We hike up over the ridge and follow a gently climbing path until we descend to the bridge at Thuklha at 15,000 ft. After Thuklha, the hill becomes steep. At the crest there are many memorials to Sherpas and climbers who did not return from Everest. The stupendous views are the reward for this tough ascent. From here the trail climbs gently to Lobuche at 16,200 ft. At this altitude the nights can drop well below freezing, but when the sun comes up, the mornings should be pleasant. Mt. Everest is hidden from view by the impressive Nuptse.
The trail continues up the valley, rising gently at first and then twisting and turning through the rough moraine of the Kangri glacier. The trail then smooths out as it nears Gorak Shep. Here we turn off the main trail to the Everest base camp which is another 3 hours farther. There are no good views of Everest from the base camp. We begin the ascent of Kala Pattar, or Black Rock in Hindi. Upon reaching the summit, and out of breath, we are rewarded with breath-taking views of Everest, the Khumbu ice fall, Lhotse, and Nuptse. There are incredible views in every direction. After taking it all in, we descend back to Lobuche.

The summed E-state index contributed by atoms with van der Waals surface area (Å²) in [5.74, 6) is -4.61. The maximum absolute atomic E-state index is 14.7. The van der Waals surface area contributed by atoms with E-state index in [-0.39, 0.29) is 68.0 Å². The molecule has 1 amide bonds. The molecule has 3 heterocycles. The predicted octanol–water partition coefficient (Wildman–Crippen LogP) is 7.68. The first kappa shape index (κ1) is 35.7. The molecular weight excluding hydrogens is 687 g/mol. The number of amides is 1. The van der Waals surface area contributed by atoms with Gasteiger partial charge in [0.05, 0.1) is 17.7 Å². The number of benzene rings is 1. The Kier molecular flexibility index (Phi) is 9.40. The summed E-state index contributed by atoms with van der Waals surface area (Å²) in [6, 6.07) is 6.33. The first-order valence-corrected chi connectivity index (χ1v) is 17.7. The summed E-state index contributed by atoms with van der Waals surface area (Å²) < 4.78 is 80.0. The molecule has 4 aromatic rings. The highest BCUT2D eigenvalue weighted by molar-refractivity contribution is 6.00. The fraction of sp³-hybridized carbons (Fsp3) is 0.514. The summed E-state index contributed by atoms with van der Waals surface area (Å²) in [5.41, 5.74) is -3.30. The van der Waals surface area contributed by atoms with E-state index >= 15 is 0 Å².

Coming down is a breeze compared to the hike up. Instead of returning through Dingboche, we continue on down the valley through Pheriche to lower Pangboche and then on to Thyangboche.
We retrace our steps to the village of Sanasa, where the path splits. Those who want to return to Namche by the quicker and easier route can take the same route as we took on the way up. Those who are up for more adventure can take the path that climbs up to the villages of Khumjung and Khunde. We can visit the Khumjung Monastery which houses the last remaining yeti scalp in the Khumbu. In the adjoining village of Khunde we can visit the hospital that was established by the Himalayan Trust in 1966. We then descend to the abandoned airstrip at Syangboche and down into Namche. It is possible to get a hot shower here. Pick up those last minute bargains.